3. Hardening: that's the process of locking down your app/container/O.S/cloud account, to reduce your attack surface and basically allow the bare minimum to enable your service to run. As it is a general concept, you need to adapt to each technology. So, if you're using CentOS, just google for CentOS hardening, follow a trusted source, and implement. Don't do this blindly. Try to understand what every configuration means, it's implications and if is there any way to do it better. Thanks to recipes, you have automated hardening solutions out there.

    Leveraging the fact that we are talking about hardening, I'd like to highlight that secure connections (https) need hardening as well. The majority of cryptographic vulnerabilities are related to misconfiguration or use of broken algorithms. Check this article for more information and consider using this tool to test the quality of your SSL/TLS configuration. Also note that SSL is out of the game as I mentioned in the previous article. PCI-DSS 3.1 already updated it.

  4. Update everything: OS packages, framework dependencies, libraries, everything. New versions tend to fix new bugs and hopefully do not introduce more. As more applications tend to have outdated versions, few people use the updated versions, making you a less attractive target than the outdated ones. For Rails, you have bundler-audit gem.

  5. Limit scope of API Keys: don't allow everything. Check all your keys again. It's like using chmod 777 or running your application as root. Follow the concept of Least Privilege to minimize the impact of eventual breaches. Back to your API key scope and fix it.

3# Move Forward

  1. Prevent Race Conditions
    You may have seen race conditions out there on Facebook, Digital Ocean and others. Race condition attack, in this case also known as Time of Check / Time of Use (TOC/TOU), represents some problems introduced by concurrency when it needs to change the state of a shared object. Such race conditions can only be prevented using a pessimist lock (damn weird name). Rails example:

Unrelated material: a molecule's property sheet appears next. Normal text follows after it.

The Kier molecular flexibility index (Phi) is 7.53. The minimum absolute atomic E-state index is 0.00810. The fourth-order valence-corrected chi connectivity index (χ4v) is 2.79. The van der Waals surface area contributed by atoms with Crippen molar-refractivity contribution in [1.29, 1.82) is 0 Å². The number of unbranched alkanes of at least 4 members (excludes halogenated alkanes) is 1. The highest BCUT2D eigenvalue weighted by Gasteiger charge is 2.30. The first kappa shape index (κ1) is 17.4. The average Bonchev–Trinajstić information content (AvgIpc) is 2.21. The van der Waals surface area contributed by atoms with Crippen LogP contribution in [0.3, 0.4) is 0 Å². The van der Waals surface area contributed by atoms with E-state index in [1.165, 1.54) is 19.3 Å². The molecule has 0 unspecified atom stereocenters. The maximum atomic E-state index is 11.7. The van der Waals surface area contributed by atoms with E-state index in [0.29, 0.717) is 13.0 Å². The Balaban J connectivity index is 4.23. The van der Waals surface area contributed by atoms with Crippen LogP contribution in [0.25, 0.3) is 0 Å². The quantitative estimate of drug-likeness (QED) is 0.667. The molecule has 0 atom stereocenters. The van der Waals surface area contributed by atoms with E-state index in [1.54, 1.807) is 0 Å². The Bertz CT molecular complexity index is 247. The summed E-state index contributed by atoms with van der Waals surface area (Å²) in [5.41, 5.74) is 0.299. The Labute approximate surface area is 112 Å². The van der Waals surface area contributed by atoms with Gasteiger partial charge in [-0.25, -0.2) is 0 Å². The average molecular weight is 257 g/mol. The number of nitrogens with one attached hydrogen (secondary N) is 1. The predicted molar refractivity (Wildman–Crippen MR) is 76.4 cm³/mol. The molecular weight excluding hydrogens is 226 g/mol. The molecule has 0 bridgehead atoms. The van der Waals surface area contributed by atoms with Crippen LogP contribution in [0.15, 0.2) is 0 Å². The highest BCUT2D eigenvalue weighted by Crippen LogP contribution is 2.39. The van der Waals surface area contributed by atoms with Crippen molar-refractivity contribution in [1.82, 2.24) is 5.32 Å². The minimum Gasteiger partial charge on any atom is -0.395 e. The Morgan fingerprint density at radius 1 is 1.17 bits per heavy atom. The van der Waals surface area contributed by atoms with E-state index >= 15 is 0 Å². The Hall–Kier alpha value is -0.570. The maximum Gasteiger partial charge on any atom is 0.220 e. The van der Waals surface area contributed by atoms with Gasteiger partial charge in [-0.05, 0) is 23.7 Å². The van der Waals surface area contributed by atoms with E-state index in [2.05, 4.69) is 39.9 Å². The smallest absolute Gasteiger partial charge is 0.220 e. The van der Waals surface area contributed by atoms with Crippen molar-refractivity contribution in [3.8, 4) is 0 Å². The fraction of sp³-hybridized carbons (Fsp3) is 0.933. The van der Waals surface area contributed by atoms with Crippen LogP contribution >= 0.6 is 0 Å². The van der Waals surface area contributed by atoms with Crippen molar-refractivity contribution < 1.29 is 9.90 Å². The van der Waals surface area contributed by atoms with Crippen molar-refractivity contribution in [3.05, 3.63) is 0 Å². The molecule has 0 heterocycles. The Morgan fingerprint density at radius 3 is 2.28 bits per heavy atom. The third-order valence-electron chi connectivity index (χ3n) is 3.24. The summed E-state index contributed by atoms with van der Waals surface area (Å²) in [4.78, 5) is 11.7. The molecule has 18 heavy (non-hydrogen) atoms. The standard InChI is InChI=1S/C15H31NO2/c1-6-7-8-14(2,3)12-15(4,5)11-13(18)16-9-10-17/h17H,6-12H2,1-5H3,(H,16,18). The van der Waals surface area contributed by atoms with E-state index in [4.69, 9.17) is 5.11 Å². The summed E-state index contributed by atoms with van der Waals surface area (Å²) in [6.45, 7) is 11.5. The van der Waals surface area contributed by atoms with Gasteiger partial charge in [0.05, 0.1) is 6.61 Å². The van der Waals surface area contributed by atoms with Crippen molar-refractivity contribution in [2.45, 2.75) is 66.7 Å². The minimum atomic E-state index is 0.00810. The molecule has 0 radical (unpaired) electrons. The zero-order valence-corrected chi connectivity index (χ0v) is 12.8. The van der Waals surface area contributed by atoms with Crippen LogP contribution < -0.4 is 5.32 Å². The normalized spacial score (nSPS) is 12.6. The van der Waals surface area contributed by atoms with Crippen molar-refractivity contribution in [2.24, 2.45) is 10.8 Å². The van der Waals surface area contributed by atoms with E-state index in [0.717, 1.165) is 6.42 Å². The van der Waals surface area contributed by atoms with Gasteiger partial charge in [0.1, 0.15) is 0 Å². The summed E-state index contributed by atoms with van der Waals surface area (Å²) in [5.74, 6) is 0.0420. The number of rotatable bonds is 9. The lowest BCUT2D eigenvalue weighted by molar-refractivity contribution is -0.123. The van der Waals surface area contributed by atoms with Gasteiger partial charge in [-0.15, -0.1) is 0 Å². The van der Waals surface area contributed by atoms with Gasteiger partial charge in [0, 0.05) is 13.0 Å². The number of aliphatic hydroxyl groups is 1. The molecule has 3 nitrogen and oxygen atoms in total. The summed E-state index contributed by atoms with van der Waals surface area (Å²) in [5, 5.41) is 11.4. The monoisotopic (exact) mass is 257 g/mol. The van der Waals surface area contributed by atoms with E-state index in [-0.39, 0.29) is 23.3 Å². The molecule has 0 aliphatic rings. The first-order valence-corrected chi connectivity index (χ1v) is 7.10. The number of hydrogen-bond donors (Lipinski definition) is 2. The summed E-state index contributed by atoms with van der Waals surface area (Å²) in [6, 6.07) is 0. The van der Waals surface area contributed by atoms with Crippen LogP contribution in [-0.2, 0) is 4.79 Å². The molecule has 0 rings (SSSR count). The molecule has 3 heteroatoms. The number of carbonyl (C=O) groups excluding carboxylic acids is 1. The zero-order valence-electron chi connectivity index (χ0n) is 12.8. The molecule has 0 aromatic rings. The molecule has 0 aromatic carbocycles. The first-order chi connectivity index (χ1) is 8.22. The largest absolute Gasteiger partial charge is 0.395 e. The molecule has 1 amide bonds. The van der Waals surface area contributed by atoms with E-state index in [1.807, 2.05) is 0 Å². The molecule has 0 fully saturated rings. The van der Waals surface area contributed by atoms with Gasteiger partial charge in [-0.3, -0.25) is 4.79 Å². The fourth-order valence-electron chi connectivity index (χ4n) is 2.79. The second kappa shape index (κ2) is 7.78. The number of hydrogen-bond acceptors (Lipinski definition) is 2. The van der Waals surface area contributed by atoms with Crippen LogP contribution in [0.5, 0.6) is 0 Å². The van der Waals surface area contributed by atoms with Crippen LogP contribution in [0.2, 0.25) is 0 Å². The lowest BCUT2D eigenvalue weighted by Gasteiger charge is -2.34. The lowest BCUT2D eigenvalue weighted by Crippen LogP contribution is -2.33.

account = Account.find(1)
    account.with_lock do
      # This block is called within a transaction,
      # account is already locked.
      account.balance -= 100

    In the end, for PostgreSQL, it looks like this:

    SELECT * FROM accounts WHERE id=1 FOR UPDATE;
    UPDATE accounts SET BALANCE=20 WHERE id=1;

    More info about locking for Rails, PostgreSQL and MySQL.

  2. API Throttling
    So your application is API oriented, but someone starts sending a lot of requests, e.g., creating a lot of users through the API. Actually when someone is creating a lot of users, I'd recommend Google's reCaptcha, but for other routes, you can limit the requests by IP Address or, if is an authenticated call, throttle by API Key, username, etc. For Rails, you have rack-throttle although doesn't look that active. It may also be interesting to limit API calls from countries that you do not operate e.g., your business is limited to UK and you're receiving requests from China. You can look up for the UK IP addresses block and whitelist those IPs only. Better than nothing, but not that useful because of proxies and cloud computing though ...

4# Raise the bar

There are a lot of ways to raise the bar when it comes to security. Here are some to guide you into your next steps:

  1. Threat Modeling: map your threats before you even code. Take a look at Microsoft Threat Modeling Book, Adam Shostack's Threat Modeling Book, Mozilla Sea Sponge and Microsoft Threat Modeling Tool. The cool thing about threats is that you will be able to map the danger surrounding your application and even if you properly validate the input for dynamic SQL queries to prevent SQL injection, the threat is still there. Be you careless and remove the mitigation control to result in threat materialization.
  2. Phishing Protection: as soon as your web app got more popular, phishing will be common. Prepare yourself to respond to cloned websites legally, identify the provider and ask for it be taken down. Use HTTPS and take a look at some good advices here.
  3. Source code Review: it includes open source software that you plug into your web application. Analyze everything, if possible manually, otherwise some solutions out there may help including CodeClimate.
  4. Learn about pentesting: there are good projects such as OWASP Testing Project and PCI-DSS Pentest Guidance. Although knowledge is good, leave the job for a professional unless you're one. Pentests are great before release to validate infrastructure and test from the beginning to end using a perspective of an attacker.

Credits: Vinicius Osiro for pointing PostgreSQL lock example and for pointing rails docs